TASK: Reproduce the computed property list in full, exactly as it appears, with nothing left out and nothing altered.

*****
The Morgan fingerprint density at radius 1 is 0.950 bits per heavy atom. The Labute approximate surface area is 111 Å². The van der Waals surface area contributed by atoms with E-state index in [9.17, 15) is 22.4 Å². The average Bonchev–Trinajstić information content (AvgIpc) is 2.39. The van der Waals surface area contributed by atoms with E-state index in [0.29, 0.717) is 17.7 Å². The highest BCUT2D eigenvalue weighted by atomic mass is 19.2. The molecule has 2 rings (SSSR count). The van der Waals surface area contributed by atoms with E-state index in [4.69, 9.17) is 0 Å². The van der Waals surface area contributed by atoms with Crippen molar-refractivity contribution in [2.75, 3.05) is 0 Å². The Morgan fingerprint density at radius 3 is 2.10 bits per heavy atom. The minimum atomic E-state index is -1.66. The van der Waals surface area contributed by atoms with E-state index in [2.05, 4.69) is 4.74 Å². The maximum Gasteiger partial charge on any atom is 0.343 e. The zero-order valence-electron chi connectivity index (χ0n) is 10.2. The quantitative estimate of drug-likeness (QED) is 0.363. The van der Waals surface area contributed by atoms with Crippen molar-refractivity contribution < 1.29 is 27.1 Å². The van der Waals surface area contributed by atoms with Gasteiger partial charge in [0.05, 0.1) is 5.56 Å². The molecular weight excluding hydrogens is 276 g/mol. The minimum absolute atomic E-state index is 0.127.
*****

The Morgan fingerprint density at radius 1 is 0.950 bits per heavy atom. The Labute approximate surface area is 111 Å². The van der Waals surface area contributed by atoms with E-state index in [9.17, 15) is 22.4 Å². The average Bonchev–Trinajstić information content (AvgIpc) is 2.39. The van der Waals surface area contributed by atoms with E-state index in [0.29, 0.717) is 17.7 Å². The highest BCUT2D eigenvalue weighted by atomic mass is 19.2. The molecule has 2 rings (SSSR count). The van der Waals surface area contributed by atoms with E-state index in [4.69, 9.17) is 0 Å². The van der Waals surface area contributed by atoms with Crippen molar-refractivity contribution in [2.75, 3.05) is 0 Å². The Morgan fingerprint density at radius 3 is 2.10 bits per heavy atom. The minimum atomic E-state index is -1.66. The van der Waals surface area contributed by atoms with E-state index in [2.05, 4.69) is 4.74 Å². The maximum Gasteiger partial charge on any atom is 0.343 e. The zero-order valence-electron chi connectivity index (χ0n) is 10.2. The quantitative estimate of drug-likeness (QED) is 0.363. The van der Waals surface area contributed by atoms with Crippen molar-refractivity contribution < 1.29 is 27.1 Å². The van der Waals surface area contributed by atoms with Gasteiger partial charge in [0.05, 0.1) is 5.56 Å². The molecular weight excluding hydrogens is 276 g/mol. The minimum absolute atomic E-state index is 0.127.